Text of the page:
Inspired by the cushions used in the library at my children’s Primary School, and named by my son’s friend who saw them and declared they were ‘waffle cushions’ (they then used them for a game of avoid the crocodiles before I had photographed them! So they have been thoroughly stamped and jumped on and the sewing hasn’t popped!).
Finished Size: Approx 19.5” square (large) 16.5” square (medium)
21” square top fabric 18” square top fabric
21” square bottom fabric 18” square bottom fabric
21” x 6” strips x 4 for sides 18” x 6” strips x 4 for sides
2” x 10” for handle (optional) x2 2” x 10” for handle (optional) x2
Approx 1.35kg toy filler Approx 1kg toy filler
To make the handle take your strip of fabric and iron ½” seams into place on all sides. Cut the corners of the folded over fabric, on each short side, diagonally (see second image). Fold in half long ways and iron once more.
Choose a side strip to put the handle on. Fold the side strip in half lengthways and widthways and iron. Open out and you will have the middle point marked. Iron the handle in half width ways to identify the mid point. Place your handle in the centre of the side strip (by lining up the creases) and pin into place. Sew a 1” square at each end, and then a cross in the middle of each square.
Pin two of your side pieces together, right sides facing. Then sew a seam along one of the short edges. Add the remaining strips in the same way (you will end up with one long strip made up of 4 pieces).
Pin the second side strip in the chain (one with sides attached at both ends) to one of the main squares, right sides facing (you will have approx. ¼” overhang on each side). Pin and then sew together.
Turn the fabric round so you are looking at the next side of the main square. Pin the next side piece along the bottom, matching up the corners of the 2 pieces of fabric (make sure you fold the first strip out of the way to prevent it being sewn over). Sew together as before, and then repeat the process on the next side.
When you get to the last side piece, pin into place. The short edge at the end of the piece will have a raw edge (it will not be attached to the next side piece), this should be pinned to the raw edge of the next door piece and they should be sewn together (see 2nd image for sew line).
Pin the second square to your cushion, taking care to line up the corners. Sew together, remembering to leave a gap of a few inches for turning out and stuffing (we recommend doing this 2/3rd of the way down one side, rather than at a corner, you will end up with neater seams and corners). Turn the cover out through the hole.
Take a long needle, if you have a doll making needle or can get one, it is worth it, as a short needle will be hard to find when poking between the layers (we used a quilting needle and even this length was a challenge!).
Take your piece of cotton and fold it in half, feed it, doubled over, through the eye of the needle and pull through until the folded end meets the cut ends of the thread.
Mark where you want your dimples to appear on your cushion, we marked with crossed over pins (to work out spacing divide the width of the cushion by the number of dimples you want plus 1). Repeat on the other side of the cushion.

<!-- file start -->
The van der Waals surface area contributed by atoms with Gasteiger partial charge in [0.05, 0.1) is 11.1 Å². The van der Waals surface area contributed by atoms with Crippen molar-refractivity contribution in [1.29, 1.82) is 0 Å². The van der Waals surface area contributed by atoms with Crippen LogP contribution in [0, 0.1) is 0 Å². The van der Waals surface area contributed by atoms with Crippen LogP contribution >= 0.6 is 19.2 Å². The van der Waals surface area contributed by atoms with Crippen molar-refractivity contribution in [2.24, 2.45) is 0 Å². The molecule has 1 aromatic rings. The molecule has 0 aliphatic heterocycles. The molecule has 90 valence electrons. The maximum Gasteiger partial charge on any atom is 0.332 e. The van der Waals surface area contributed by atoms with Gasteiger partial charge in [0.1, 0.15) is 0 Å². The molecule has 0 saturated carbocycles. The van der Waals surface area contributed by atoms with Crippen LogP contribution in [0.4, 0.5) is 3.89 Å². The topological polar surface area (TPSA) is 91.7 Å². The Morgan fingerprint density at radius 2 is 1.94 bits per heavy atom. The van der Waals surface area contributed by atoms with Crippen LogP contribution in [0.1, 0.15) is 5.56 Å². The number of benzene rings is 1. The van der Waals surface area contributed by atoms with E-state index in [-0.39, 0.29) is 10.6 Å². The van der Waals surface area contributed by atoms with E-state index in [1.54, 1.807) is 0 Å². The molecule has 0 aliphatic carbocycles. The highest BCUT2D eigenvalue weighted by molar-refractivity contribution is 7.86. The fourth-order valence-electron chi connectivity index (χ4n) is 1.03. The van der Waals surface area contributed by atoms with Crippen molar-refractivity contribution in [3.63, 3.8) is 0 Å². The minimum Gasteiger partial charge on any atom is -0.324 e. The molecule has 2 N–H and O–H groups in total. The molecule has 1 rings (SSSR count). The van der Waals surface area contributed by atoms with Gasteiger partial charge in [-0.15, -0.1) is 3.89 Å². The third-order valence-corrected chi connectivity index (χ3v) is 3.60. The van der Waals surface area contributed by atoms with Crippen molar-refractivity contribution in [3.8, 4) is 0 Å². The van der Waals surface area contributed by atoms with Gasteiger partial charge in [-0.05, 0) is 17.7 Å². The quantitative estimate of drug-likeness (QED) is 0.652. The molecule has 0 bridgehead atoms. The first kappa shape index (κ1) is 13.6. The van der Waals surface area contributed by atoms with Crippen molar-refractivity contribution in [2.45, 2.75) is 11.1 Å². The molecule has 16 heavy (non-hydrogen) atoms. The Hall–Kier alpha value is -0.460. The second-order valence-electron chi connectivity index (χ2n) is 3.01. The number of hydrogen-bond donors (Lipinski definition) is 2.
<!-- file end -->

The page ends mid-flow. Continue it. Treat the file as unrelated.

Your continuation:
Take your thread and pass it through your first dimple mark to the back of the cushion, aiming to get the needle to come out as close as possible to the corresponding mark. Make a stitch and feed the needle back through to the top (use a slightly larger than normal stitch otherwise the stitch will just rip through the fabric). When the needle gets back to the start, pull the threads and tie a knot, making sure that the cushion is dimpled enough on both sides. Take the needle back through a couple of times before sewing a small knot in other side and cutting the loose threads. Repeat until you have sewn all the dimples, adjusting the stuffing levels as you see the cushion start to take shape.
Next you need to dimple the side edges. Start with the side edge closest to you, place markers 1” apart from each other and 1” from the edge shared with the top of the cushion. Then place markers on the top of the cushion 1” apart and 1” from the edge shared with the side (you should end up with markers on the side and top that line up).
Feed your needle through the first point on the side, up to the first point on the top. Send the needle back down to the first point on the side and tie a knot. Now send the needle diagonally up to the next dimple on the top, from here go straight down to the side, leaving a loop of cotton on top, feed the needle back up, through the loop of cotton and pull tight. Now take the needle down diagonally and start the process again. Continue to the end of the side.
Repeat on all sides, short and long, sewing up the gap used for filling (using ladder stitch – click here to view a great demonstration of this stitch) when you are happy that the stuffing is correct.
Use fewer dimples, as in the first example below, where we used just four.
Reduce the side height, the surfer cushion uses 5” high sides.
Use 5” squares to make up the top and bottom squares, looks effective and makes lining up the dimples easier too!
Fabrics Used Include: (Riley Blake Sasparilla Collection, Clothworks Little Surfer Boy Collection together with Riley Blake Scoot laminates, Riley Blake Peak Hour Collection together with Boy Crazy Collection and Puppy Days Collection. Superman fabrics – search Prints to Polka Dots for Hero for similar prints.